Copied extensively from a neighbor’s blog
Named for Jeremiah Burton, a well respected area citizen who occasionally served in various elected positions, the town of Burton was a small community of 200 people on the banks of the junction of the Tallulah River and Moccasin Creek. It began as one of the first gold rush settlements in North Georgia, and the first in Rabun County. Shortly after the US entered into WWI, the Georgia Railway and Electric Company bought the town. Gold and corundum mines in Tate City employed most of the men in the area. The lumber industry also provided employment.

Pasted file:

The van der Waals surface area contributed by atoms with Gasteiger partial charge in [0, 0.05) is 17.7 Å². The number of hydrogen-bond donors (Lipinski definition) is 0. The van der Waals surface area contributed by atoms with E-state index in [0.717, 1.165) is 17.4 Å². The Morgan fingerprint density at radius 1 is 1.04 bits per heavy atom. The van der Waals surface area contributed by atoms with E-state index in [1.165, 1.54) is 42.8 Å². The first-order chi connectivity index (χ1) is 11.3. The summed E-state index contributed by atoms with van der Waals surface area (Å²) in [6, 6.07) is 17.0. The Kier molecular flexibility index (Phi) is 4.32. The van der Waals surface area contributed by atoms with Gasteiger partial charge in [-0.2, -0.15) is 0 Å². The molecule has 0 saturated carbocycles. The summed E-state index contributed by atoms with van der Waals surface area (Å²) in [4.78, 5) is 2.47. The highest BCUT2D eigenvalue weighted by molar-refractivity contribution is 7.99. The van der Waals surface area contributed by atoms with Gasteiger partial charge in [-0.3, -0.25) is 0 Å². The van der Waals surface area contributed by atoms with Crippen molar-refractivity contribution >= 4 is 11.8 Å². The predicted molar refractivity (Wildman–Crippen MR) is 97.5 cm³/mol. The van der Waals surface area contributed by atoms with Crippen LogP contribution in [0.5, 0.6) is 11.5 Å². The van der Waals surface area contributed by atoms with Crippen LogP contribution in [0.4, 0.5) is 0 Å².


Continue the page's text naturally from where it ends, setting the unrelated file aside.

The town was located on an old road running from Clayton to the Nacoochee Valley where it joined the old Unicoi Turnpike near the Old Sautee Store.
Andrew Richey, an educator at the Rabun-Nachoochee Gap School and local historian, served as postman for the area for several years prior to 1900.
The Byrd-Mathews Lumber Company built a narrow gauge railroad into the city to haul lumber from the nearby mountains to its lumber mill in nearby Helen.
The Tallulah River supplied power for various nearby businesses. Burton quickly grew and by the time the town was bought by the Georgia Railway and Electric Company in 1917 it supported three general stores. John LaPrade, one of the purchasing agents for the railroad whose land became the shore of Lake Burton on Hwy Georgia 197 served as a Civilian Conservation Corps. A marina and restaurant on the land to this day maintains his name.